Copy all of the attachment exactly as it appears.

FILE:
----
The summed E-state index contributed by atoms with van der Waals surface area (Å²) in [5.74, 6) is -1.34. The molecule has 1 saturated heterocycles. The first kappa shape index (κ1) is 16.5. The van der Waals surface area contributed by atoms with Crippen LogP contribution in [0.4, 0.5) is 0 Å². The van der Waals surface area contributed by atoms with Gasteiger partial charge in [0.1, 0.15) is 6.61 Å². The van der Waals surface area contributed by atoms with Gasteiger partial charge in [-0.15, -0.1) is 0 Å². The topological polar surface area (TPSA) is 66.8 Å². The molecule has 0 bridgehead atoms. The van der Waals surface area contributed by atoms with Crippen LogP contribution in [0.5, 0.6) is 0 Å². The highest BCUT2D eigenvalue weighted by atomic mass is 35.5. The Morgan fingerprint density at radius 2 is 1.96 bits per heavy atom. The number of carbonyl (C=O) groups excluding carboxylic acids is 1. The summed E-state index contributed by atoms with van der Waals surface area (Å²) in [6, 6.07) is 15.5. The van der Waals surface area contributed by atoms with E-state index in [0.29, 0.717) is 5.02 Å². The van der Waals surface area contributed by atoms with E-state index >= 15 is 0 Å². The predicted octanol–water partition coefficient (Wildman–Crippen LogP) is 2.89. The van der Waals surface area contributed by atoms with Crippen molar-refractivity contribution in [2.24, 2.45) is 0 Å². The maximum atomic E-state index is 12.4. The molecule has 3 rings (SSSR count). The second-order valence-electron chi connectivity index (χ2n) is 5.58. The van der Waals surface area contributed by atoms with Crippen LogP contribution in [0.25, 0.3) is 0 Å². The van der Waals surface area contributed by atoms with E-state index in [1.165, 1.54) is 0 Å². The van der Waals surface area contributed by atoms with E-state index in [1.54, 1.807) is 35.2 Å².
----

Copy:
The summed E-state index contributed by atoms with van der Waals surface area (Å²) in [5.74, 6) is -1.34. The molecule has 1 saturated heterocycles. The first kappa shape index (κ1) is 16.5. The van der Waals surface area contributed by atoms with Crippen LogP contribution in [0.4, 0.5) is 0 Å². The van der Waals surface area contributed by atoms with Gasteiger partial charge in [0.1, 0.15) is 6.61 Å². The van der Waals surface area contributed by atoms with Gasteiger partial charge in [-0.15, -0.1) is 0 Å². The topological polar surface area (TPSA) is 66.8 Å². The molecule has 0 bridgehead atoms. The van der Waals surface area contributed by atoms with Crippen LogP contribution in [0.5, 0.6) is 0 Å². The highest BCUT2D eigenvalue weighted by atomic mass is 35.5. The Morgan fingerprint density at radius 2 is 1.96 bits per heavy atom. The number of carbonyl (C=O) groups excluding carboxylic acids is 1. The summed E-state index contributed by atoms with van der Waals surface area (Å²) in [6, 6.07) is 15.5. The van der Waals surface area contributed by atoms with E-state index in [0.29, 0.717) is 5.02 Å². The van der Waals surface area contributed by atoms with E-state index >= 15 is 0 Å². The predicted octanol–water partition coefficient (Wildman–Crippen LogP) is 2.89. The van der Waals surface area contributed by atoms with Crippen molar-refractivity contribution in [2.24, 2.45) is 0 Å². The maximum atomic E-state index is 12.4. The molecule has 3 rings (SSSR count). The second-order valence-electron chi connectivity index (χ2n) is 5.58. The van der Waals surface area contributed by atoms with Crippen LogP contribution in [0.25, 0.3) is 0 Å². The van der Waals surface area contributed by atoms with E-state index in [1.165, 1.54) is 0 Å². The van der Waals surface area contributed by atoms with E-state index in [1.54, 1.807) is 35.2 Å².